You’ve already read the background, right? So you know that the newly amended copyright code in Japan now not only carry prison (and obv., criminal) terms for illegal downloads, but also for home ripping and anti-circumvention stuff, right? So you get the joke in the post title, right?
You know when law school ruined you when you read this article and the one sentence stands out is the quote from the Bar Association (Japanese Federal BA), besides how it saps your sense of humor:
“Treating personal activities with criminal punishments must be done very cautiously, and the property damage caused by individual illegal downloads by private individuals is highly insignificant,” the group said in a statement.
I mean, I think it doesn’t need to be said that criminalizing this is the wrong way to go, and it doesn’t even come from the IP debate perspective. It comes from a social justice and criminal punishment perspective. I guess crime rate in Japan is so low, they need more inmates for their prisons to justify their existence? I don’t know. At any rate, it’s going to be interesting to see the impact of this law on the actual practice of illegal file sharing. But for countries busy locking up people doing pot, putting people who download rips in jail seems like a huge waste of the government’s time, money and resources. I mean, all for what, protecting some wag-the-dog media content industry? [I think Verizon still generates (much) more revenue in the same period than the total retail sales of music in the US. (Add AT&T and you get the US home video industry.)]
It’s kind of interesting to see the impact of this law on legal filesharing. Well, more like the hypothetical Youtube or NND cases–does this mean someone in Japan can break the law enough to go to jail just because you happened to click on a link that plays back some to-be-DMCA’d material that was hosted on a Japanese server/site? I think it’s bullocks in the sense that why does anyone consider this? I don’t think it’s going to have a serious impact with existing players. Japan just doesn’t work this way.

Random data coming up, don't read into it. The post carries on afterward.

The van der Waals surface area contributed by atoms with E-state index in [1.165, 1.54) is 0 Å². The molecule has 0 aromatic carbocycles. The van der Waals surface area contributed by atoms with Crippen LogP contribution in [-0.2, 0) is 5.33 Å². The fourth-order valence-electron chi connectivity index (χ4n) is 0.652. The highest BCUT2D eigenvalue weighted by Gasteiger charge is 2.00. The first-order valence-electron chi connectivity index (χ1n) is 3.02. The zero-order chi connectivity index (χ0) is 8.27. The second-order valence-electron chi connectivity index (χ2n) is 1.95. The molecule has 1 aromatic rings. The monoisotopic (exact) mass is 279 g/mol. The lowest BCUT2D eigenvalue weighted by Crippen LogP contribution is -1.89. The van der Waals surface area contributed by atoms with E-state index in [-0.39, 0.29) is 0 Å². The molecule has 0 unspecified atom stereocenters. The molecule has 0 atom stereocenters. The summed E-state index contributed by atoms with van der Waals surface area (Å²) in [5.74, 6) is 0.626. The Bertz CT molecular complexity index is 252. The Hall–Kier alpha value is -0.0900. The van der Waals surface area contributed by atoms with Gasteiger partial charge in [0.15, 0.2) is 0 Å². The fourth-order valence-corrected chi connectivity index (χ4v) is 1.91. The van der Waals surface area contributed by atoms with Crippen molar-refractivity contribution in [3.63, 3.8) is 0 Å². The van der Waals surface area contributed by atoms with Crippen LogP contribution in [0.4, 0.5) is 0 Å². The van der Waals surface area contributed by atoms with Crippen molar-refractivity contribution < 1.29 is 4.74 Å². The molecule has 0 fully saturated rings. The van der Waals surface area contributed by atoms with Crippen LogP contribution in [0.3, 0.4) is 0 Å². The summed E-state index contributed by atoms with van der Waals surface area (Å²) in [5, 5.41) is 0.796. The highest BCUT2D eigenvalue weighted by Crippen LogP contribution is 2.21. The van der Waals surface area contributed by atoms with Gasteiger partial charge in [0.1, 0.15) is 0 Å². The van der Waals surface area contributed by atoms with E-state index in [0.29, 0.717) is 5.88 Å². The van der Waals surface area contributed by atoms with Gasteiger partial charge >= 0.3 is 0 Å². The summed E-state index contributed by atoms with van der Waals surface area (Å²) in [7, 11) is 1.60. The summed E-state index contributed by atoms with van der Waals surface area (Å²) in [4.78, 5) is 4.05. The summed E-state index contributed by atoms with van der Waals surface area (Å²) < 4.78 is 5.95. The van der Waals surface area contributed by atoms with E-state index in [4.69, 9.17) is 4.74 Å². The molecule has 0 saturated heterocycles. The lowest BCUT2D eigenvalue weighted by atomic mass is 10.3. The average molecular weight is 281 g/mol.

Let’s put it another way. If you read this article it might give you the impression that the copyright amendments passed without really any fanfare, and the legislature just rubber-stamped it. Why? Because politically it just isn’t that important. It’s kind of the thing that gets shoved through as the course of normal business in the Japanese legislatures. One org pushes one way, the other relents only to get some other favor their way later. Contrast this with B156’s passing rites, it is a huge difference, despite ultimately the Tokyo metro ordinance (rather than a national one that’s this copyright law change, by the way) doesn’t really impact individuals but rather publishers. (And thanks to that, I got to watch some cool ACE streams off Nico!)
Well, maybe that is not a fair comparison. Everyone reacts to child pornography (even if it’s the fake kind). But yeah. I don’t expect Japanese kids and youths (people under 40 years old) to stand up for their rights. I just don’t have the respect that I have for your parents (despite the bad pun on ice cream)…unless you take away their To-love-ru Darkness (which, as expected, does not happen).
Silver lining (maybe… not): Hopefully this is yet another opportunity for some internet people to learn the difference between “illegal” and “criminal.” Because that change is a major highlight of the amendment.
PS. If I was in Japan and I published this post, the top image alone will get me in trouble!